- “If children were brought into the world by an act of pure reason alone, would the human race continue to exist? Would not a man rather have so much sympathy with the coming generation as to spare it the burden of existence, or at any rate not take it upon himself to impose that burden upon it in cold blood?” – Arthur Schopenhauer, Studies in Pessimism: The Essays 
- “In accordance with my conception of life, I have chosen not to bring children into the world. A coin is examined, and only after careful deliberation, given to a beggar, whereas a child is flung out into the cosmic brutality without hesitation.”―Zapffe, in a 1990 documentary.[specific citation needed]
- “Heaven and happiness do not exist. That's your parents' way to justify the crime of having brought you into this world. What exists is reality, the tough reality, this slaughterhouse we've come to die in, if not to kill and to eat the animals, our fellow creatures. Therefore, do not reproduce, do not repeat the crimes committed against you, do not give back the same, evil paid with evil, as imposing life is the ultimate crime. Do not disturb the unborn, let them be in the peace of nothingness, anyway we'll all eventually go back there, so why beat around the bush?” ―Fernando Vallejo
- “The idea of bringing someone into the world fills me with horror. I would curse myself if I were a father. A son of mine! Oh no, no, no! May my entire flesh perish and may I transmit to no one the aggravations and the disgrace of existence.” ―Gustave Flaubert
- “I could have done even better, miss, and I'd know a lot more, if it wasn't for my destiny ever since childhood. I'd have killed a man in a duel with a pistol for calling me low-born, because I came from Stinking Lizaveta without a father, and they were shoving that in my face in Moscow. It spread there thanks to Grigory Vasilievich. Grigory Vasilievich reproaches me for rebelling against my nativity: 'You opened her matrix,' he says. I don't know about her matrix, but I'd have let them kill me in the womb, so as not to come out into the world at all, miss.” ― Fyodor Dostoyevsky, The Brothers Karamazov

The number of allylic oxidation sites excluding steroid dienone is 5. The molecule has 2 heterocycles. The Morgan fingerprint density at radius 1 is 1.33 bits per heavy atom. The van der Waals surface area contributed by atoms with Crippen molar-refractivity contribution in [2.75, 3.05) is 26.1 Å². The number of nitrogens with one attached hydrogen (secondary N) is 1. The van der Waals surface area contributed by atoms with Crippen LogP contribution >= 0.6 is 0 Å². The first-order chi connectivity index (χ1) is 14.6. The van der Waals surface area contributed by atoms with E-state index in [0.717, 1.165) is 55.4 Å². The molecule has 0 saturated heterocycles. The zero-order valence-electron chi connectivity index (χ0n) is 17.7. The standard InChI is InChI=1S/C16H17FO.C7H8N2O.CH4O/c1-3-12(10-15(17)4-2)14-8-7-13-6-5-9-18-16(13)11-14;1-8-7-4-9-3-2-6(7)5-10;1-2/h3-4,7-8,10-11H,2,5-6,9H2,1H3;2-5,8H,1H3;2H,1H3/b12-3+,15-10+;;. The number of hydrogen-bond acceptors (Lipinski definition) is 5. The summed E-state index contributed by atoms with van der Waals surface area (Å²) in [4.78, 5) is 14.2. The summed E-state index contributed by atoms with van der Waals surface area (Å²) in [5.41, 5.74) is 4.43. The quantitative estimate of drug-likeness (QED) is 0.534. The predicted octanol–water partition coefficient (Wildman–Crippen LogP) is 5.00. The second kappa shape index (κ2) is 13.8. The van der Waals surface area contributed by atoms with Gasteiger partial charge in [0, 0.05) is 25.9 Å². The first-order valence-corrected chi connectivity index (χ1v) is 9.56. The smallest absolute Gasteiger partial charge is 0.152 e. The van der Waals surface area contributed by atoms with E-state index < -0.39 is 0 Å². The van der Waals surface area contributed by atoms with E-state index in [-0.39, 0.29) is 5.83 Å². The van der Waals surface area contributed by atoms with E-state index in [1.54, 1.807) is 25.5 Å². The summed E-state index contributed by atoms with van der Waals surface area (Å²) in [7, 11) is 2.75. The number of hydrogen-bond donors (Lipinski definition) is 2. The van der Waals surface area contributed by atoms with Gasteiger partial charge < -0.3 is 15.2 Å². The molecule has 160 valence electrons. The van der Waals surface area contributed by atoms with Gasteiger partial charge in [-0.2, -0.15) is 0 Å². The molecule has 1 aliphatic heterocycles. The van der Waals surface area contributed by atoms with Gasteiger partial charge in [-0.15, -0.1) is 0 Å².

- “It is best not to have been born at all: but, if born, as quickly as possible to return whence one came.” ―Sophocles, in his play Oedipus at Colonus 
- “Sleep is lovely, death is better still, not to have been born is of course the miracle.” ―Heinrich Heine, who spent the last eight years of his life paralyzed, partly blind and heavily sedated on his “mattress grave” (death bed).
- “Why is it that we rejoice at a birth and grieve at a funeral? It is because we are not the person involved.” ―Mark Twain, in the ironic novel Pudd'nhead Wilson
- “I further observed all the oppression that goes under the sun: the tears of the oppressed, with none to comfort them; and the power of their oppressors—with none to comfort them. Then I accounted those who died long since more fortunate than those who are still living; and happier than either are those who have not yet come into being and have never witnessed the miseries that go under the sun.” ―The Biblical book of Ecclesiastes, 4:1-3, 
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- On the Sufferings of the World, Arthur Schopenhauer.
- J. Michael Walton (1996). The Greek sense of theatre:Tragedy reviewed (2 ed.). Amsterdam: Routledge. p. 91. ISBN 9783718658527. Retrieved on 2009-08-08.
- Ecclesiastes 4:1-4:3. Hebrew-English Tanakh (first pocket ed.). Philadelphia-pa, usa: Jewish Publication Society. 2003. p. 1770. ISBN 978-0-8276-0766-8.